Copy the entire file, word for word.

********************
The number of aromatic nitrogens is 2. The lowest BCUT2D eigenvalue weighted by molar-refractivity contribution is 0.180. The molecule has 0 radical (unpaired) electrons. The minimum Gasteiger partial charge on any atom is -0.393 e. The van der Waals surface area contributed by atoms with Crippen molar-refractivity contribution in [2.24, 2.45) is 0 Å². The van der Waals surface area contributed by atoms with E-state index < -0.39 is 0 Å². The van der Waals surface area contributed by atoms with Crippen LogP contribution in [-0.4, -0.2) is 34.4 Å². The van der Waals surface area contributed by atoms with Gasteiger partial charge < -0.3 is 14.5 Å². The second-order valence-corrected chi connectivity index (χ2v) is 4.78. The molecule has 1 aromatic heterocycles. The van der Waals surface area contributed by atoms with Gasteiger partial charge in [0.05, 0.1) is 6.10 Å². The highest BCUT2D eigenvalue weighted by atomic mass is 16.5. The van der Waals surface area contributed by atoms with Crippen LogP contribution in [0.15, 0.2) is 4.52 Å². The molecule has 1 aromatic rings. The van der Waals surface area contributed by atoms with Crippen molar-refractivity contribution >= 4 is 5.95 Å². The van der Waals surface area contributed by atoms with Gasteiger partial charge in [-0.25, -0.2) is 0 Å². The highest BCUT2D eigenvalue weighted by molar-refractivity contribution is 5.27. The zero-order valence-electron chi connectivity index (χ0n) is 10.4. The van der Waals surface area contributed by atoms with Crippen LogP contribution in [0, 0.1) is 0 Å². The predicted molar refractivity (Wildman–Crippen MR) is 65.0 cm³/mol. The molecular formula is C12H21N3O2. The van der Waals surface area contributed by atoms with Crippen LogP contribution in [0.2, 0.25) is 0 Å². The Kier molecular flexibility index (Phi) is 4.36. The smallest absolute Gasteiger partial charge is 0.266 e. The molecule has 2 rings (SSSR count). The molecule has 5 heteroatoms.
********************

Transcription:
The number of aromatic nitrogens is 2. The lowest BCUT2D eigenvalue weighted by molar-refractivity contribution is 0.180. The molecule has 0 radical (unpaired) electrons. The minimum Gasteiger partial charge on any atom is -0.393 e. The van der Waals surface area contributed by atoms with Crippen molar-refractivity contribution in [2.24, 2.45) is 0 Å². The van der Waals surface area contributed by atoms with E-state index < -0.39 is 0 Å². The van der Waals surface area contributed by atoms with Crippen LogP contribution in [-0.4, -0.2) is 34.4 Å². The van der Waals surface area contributed by atoms with Gasteiger partial charge < -0.3 is 14.5 Å². The second-order valence-corrected chi connectivity index (χ2v) is 4.78. The molecule has 1 aromatic heterocycles. The van der Waals surface area contributed by atoms with Gasteiger partial charge in [0.05, 0.1) is 6.10 Å². The highest BCUT2D eigenvalue weighted by atomic mass is 16.5. The van der Waals surface area contributed by atoms with Crippen LogP contribution in [0.15, 0.2) is 4.52 Å². The molecule has 1 aromatic rings. The van der Waals surface area contributed by atoms with Crippen molar-refractivity contribution >= 4 is 5.95 Å². The van der Waals surface area contributed by atoms with Gasteiger partial charge in [-0.25, -0.2) is 0 Å². The highest BCUT2D eigenvalue weighted by molar-refractivity contribution is 5.27. The zero-order valence-electron chi connectivity index (χ0n) is 10.4. The van der Waals surface area contributed by atoms with Crippen LogP contribution in [0, 0.1) is 0 Å². The predicted molar refractivity (Wildman–Crippen MR) is 65.0 cm³/mol. The molecular formula is C12H21N3O2. The van der Waals surface area contributed by atoms with Crippen LogP contribution in [0.2, 0.25) is 0 Å². The Kier molecular flexibility index (Phi) is 4.36. The smallest absolute Gasteiger partial charge is 0.266 e. The molecule has 2 rings (SSSR count). The molecule has 5 heteroatoms.